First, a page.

Imagine the equivalent of the Boston Public Garden, featuring sculpted gardens, leisurely water flows, original art, and engaging recreational opportunities, sitting in the middle of Kendall Square.

The remaining property should include low-rise affordable housing, designated entrepreneurial office space, and much-needed retail. Wouldn’t it be nice to have a grocery store and pharmacy in Kendall Square?

This is just one vision, which may or may not be right. Ultimately, the right vision will come from the people most affected, the residents of East Cambridge.

Dan Nowiszewski (a.k.a. Nova) is an East Cambridge native and general partner with Highland Capital Partners, a venture capital firm located in Kendall Square.

Bill Jacobson | The entrepreneur

The Volpe site has 14 acres, smack in the middle of one of the world’s greatest centers of innovation, but much of that property is lying fallow. To make better use of it, and add to the community, culture, and character of Kendall Square, here are a few ideas:


Bill Jacobson
Bill Jacobson

■ Create a public magnet high school focused on technology, design, and entrepreneurship and do it with the support of MIT, Harvard, Microsoft, Facebook, Biogen, Novartis, Google, Akamai, and other organizations. The new school would take a campus approach, with a relatively small physical building to be used as a central gathering place and core teaching facility. Meanwhile, many more kids would be accommodated by the supporting companies holding regular classes at their local offices. This would make it easy for professionals to get involved — as easy as going to a meeting in the conference room down the hall.

■  Turn a good amount of the space into a four-season urban farm cooperative supported by area restaurants and markets. It would including a greenhouse, some livestock, and vegetable gardens. Primo Restaurant, which serves food grown on its own farm in Rockland, Maine, is a model.

■  Set aside a parcel as the Kendall XPark. It would largely be a public park, but also include a smallish (about 10,000 square feet) structure to serve as a residence and work center. Every year, through a public-private partnership, there would be competition to pick 10 or so people to live and work out of this space and compete for an Energy & Environment Xprize, a large cash prize awarded for breakthroughs in energy, climate change, and water resource management.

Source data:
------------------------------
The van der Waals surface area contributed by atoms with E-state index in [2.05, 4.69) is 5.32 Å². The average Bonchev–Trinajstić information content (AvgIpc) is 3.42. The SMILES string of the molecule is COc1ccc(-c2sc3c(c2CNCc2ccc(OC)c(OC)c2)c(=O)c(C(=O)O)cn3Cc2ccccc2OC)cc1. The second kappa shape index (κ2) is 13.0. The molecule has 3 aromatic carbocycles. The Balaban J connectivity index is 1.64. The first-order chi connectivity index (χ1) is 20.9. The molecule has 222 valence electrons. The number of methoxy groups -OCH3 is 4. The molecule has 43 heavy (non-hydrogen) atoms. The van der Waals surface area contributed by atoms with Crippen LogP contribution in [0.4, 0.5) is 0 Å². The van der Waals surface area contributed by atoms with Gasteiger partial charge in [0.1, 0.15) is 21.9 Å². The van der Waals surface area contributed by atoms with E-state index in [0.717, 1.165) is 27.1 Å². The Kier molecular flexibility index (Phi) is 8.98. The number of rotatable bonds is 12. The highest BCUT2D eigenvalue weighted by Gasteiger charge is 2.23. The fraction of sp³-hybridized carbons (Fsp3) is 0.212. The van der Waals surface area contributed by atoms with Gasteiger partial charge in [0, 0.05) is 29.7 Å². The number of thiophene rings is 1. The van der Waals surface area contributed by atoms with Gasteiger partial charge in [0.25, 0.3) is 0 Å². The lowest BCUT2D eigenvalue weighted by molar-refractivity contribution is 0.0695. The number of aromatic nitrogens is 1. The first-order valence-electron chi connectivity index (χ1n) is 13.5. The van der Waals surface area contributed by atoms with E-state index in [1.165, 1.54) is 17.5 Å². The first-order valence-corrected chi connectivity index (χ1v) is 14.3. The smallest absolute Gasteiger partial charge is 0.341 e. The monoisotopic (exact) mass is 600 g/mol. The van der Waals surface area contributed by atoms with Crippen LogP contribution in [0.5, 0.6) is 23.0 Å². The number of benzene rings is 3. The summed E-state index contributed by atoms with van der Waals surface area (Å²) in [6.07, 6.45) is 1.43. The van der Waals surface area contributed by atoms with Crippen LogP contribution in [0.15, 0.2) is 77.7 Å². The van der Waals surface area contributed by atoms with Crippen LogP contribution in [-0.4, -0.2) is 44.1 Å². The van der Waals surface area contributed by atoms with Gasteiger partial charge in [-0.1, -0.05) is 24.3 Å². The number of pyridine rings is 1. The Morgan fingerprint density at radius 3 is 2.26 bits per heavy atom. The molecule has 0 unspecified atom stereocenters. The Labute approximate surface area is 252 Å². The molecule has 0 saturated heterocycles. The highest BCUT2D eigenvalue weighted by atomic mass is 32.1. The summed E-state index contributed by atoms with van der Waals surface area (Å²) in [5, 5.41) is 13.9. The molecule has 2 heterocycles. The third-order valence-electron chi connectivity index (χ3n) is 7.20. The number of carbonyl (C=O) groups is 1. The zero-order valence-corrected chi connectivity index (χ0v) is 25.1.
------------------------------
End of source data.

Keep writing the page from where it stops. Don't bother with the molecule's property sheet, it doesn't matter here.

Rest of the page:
The park would double as testing grounds for the group’s inventions and experiments. The winner of the Xprize would kick some of the money back into the XPark to help support operational cost.


■ Remember man’s best friend. Leave room for a co-working dog park, complete with fenced-in lawn and shaded charging station tables and chairs for working while your dog runs around like a maniac. We could call it Workbarks!

Bill Jacobson is the chief executive of Workbar, a membership-based network of collaborative workspaces with main hubs in Boston and Cambridge.

Abby Fichtner | The hacker

Why do we have land sitting empty in Massachusetts’ center of innovation while all of the entrepreneurs are being forced out around it by ever-increasing rents? Why not use it instead for providing:

Abby Fichtner
Abby Fichtner

1. Education, resources, and community to keep innovation in Kendall Square. We could build or sponsor a community makerspace, a place where people can share tools and ideas, make connections, and build electronics, robotics, and more. Think innovation-themed community center where anyone can come to learn, build, and collaborate with others in a culture of invention and creation. There’s no reason that Boston, home to MIT and over 100 robotics companies, shouldn’t be a leader in robotics and the emerging hardware revolution.

2. Affordable housing to keep students here after graduation. Why can’t we provide options for graduating students who want to try their hand at creating the next big thing but can’t afford the rent? One model we could look to is Krash, a network of shared living spaces in Boston, New York, Chicago, and Washington. Krash offers shared housing for young entrepreneurs while immersing them in a culture of innovation and connecting them with the Greater Boston startup community.

3. Training to address the skills gap. If we build an innovation-themed community center with training space, we could host organizations like Startup Institute, which train people with the skills emerging companies need (e.g., design, development . . . ) and help our local companies find talent by connecting them with their graduates. Or we could start even younger — why shouldn’t Boston lead the way in STEM elementary schools? And what better place to do that than next to MIT?

Abby Fichtner is hacker-in-residence at Harvard Innovation Lab and creator of Hack Boston.